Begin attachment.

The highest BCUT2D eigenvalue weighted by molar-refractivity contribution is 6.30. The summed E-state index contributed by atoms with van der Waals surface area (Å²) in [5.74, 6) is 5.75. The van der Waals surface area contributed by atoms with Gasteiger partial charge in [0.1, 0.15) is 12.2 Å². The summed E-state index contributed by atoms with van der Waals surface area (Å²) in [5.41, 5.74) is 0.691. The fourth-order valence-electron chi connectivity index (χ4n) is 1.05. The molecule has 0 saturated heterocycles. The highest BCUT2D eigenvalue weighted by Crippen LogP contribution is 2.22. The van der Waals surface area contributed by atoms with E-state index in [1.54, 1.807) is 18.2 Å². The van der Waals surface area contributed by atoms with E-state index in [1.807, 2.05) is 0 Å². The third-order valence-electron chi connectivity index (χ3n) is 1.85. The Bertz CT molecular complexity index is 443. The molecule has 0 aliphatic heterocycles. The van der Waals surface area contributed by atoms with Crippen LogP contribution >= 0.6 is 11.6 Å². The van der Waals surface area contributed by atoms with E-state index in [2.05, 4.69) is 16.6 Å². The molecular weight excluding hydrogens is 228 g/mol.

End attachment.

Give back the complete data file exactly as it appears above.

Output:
The highest BCUT2D eigenvalue weighted by molar-refractivity contribution is 6.30. The summed E-state index contributed by atoms with van der Waals surface area (Å²) in [5.74, 6) is 5.75. The van der Waals surface area contributed by atoms with Gasteiger partial charge in [0.1, 0.15) is 12.2 Å². The summed E-state index contributed by atoms with van der Waals surface area (Å²) in [5.41, 5.74) is 0.691. The fourth-order valence-electron chi connectivity index (χ4n) is 1.05. The molecule has 0 saturated heterocycles. The highest BCUT2D eigenvalue weighted by Crippen LogP contribution is 2.22. The van der Waals surface area contributed by atoms with E-state index in [1.54, 1.807) is 18.2 Å². The van der Waals surface area contributed by atoms with E-state index in [1.807, 2.05) is 0 Å². The third-order valence-electron chi connectivity index (χ3n) is 1.85. The Bertz CT molecular complexity index is 443. The molecule has 0 aliphatic heterocycles. The van der Waals surface area contributed by atoms with Crippen LogP contribution >= 0.6 is 11.6 Å². The van der Waals surface area contributed by atoms with E-state index in [2.05, 4.69) is 16.6 Å². The molecular weight excluding hydrogens is 228 g/mol.